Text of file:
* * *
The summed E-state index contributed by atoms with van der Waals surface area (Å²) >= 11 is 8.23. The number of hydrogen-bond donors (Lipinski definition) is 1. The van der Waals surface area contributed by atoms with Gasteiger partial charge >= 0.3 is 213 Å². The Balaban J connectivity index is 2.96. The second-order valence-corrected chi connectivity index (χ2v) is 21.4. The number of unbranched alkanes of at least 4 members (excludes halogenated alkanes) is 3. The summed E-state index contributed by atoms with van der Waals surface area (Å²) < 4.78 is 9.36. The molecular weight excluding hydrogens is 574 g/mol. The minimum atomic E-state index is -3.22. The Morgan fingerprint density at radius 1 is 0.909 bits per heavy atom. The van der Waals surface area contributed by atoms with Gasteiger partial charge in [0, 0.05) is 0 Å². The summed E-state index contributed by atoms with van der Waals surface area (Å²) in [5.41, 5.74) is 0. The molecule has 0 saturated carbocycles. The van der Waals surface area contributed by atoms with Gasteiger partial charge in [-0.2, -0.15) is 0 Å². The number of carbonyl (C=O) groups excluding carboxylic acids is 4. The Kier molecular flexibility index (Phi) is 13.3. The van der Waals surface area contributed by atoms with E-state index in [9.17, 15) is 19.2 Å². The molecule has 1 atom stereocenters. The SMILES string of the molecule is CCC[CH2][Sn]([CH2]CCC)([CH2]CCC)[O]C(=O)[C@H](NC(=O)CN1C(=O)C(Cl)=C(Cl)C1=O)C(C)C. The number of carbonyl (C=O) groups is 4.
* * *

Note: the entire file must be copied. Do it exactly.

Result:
The summed E-state index contributed by atoms with van der Waals surface area (Å²) >= 11 is 8.23. The number of hydrogen-bond donors (Lipinski definition) is 1. The van der Waals surface area contributed by atoms with Gasteiger partial charge >= 0.3 is 213 Å². The Balaban J connectivity index is 2.96. The second-order valence-corrected chi connectivity index (χ2v) is 21.4. The number of unbranched alkanes of at least 4 members (excludes halogenated alkanes) is 3. The summed E-state index contributed by atoms with van der Waals surface area (Å²) < 4.78 is 9.36. The molecular weight excluding hydrogens is 574 g/mol. The minimum atomic E-state index is -3.22. The Morgan fingerprint density at radius 1 is 0.909 bits per heavy atom. The van der Waals surface area contributed by atoms with Gasteiger partial charge in [0, 0.05) is 0 Å². The summed E-state index contributed by atoms with van der Waals surface area (Å²) in [5.41, 5.74) is 0. The molecule has 0 saturated carbocycles. The van der Waals surface area contributed by atoms with Gasteiger partial charge in [-0.2, -0.15) is 0 Å². The number of carbonyl (C=O) groups excluding carboxylic acids is 4. The Kier molecular flexibility index (Phi) is 13.3. The van der Waals surface area contributed by atoms with E-state index in [9.17, 15) is 19.2 Å². The molecule has 1 atom stereocenters. The SMILES string of the molecule is CCC[CH2][Sn]([CH2]CCC)([CH2]CCC)[O]C(=O)[C@H](NC(=O)CN1C(=O)C(Cl)=C(Cl)C1=O)C(C)C. The number of carbonyl (C=O) groups is 4.